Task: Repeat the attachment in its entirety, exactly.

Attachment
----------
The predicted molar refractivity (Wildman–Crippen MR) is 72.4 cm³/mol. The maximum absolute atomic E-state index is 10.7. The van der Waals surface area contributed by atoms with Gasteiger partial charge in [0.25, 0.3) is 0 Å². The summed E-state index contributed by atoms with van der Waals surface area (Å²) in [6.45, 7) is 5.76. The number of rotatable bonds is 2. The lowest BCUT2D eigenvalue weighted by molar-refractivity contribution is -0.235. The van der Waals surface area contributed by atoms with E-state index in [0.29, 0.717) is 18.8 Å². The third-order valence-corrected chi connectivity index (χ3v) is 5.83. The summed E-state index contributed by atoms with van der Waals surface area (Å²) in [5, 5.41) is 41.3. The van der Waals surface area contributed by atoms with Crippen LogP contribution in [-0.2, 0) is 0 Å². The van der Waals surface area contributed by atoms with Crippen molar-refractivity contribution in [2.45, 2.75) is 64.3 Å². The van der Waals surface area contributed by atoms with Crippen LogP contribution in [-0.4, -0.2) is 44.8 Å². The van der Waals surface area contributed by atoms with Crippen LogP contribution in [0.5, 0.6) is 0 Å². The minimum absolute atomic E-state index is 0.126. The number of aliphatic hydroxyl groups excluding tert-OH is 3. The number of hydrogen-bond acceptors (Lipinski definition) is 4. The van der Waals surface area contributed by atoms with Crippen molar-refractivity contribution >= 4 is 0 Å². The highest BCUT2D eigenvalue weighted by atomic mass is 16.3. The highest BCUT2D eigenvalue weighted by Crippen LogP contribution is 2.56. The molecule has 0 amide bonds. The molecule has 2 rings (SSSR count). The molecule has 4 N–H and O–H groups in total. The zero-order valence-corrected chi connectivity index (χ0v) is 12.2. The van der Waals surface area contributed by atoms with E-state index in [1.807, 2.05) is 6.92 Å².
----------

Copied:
The predicted molar refractivity (Wildman–Crippen MR) is 72.4 cm³/mol. The maximum absolute atomic E-state index is 10.7. The van der Waals surface area contributed by atoms with Gasteiger partial charge in [0.25, 0.3) is 0 Å². The summed E-state index contributed by atoms with van der Waals surface area (Å²) in [6.45, 7) is 5.76. The number of rotatable bonds is 2. The lowest BCUT2D eigenvalue weighted by molar-refractivity contribution is -0.235. The van der Waals surface area contributed by atoms with E-state index in [0.29, 0.717) is 18.8 Å². The third-order valence-corrected chi connectivity index (χ3v) is 5.83. The summed E-state index contributed by atoms with van der Waals surface area (Å²) in [5, 5.41) is 41.3. The van der Waals surface area contributed by atoms with Crippen LogP contribution in [-0.2, 0) is 0 Å². The van der Waals surface area contributed by atoms with Crippen molar-refractivity contribution in [2.45, 2.75) is 64.3 Å². The van der Waals surface area contributed by atoms with Crippen LogP contribution in [-0.4, -0.2) is 44.8 Å². The van der Waals surface area contributed by atoms with Crippen LogP contribution in [0.5, 0.6) is 0 Å². The minimum absolute atomic E-state index is 0.126. The number of aliphatic hydroxyl groups excluding tert-OH is 3. The number of hydrogen-bond acceptors (Lipinski definition) is 4. The van der Waals surface area contributed by atoms with Crippen molar-refractivity contribution >= 4 is 0 Å². The highest BCUT2D eigenvalue weighted by atomic mass is 16.3. The highest BCUT2D eigenvalue weighted by Crippen LogP contribution is 2.56. The molecule has 0 amide bonds. The molecule has 2 rings (SSSR count). The molecule has 4 N–H and O–H groups in total. The zero-order valence-corrected chi connectivity index (χ0v) is 12.2. The van der Waals surface area contributed by atoms with E-state index in [1.807, 2.05) is 6.92 Å².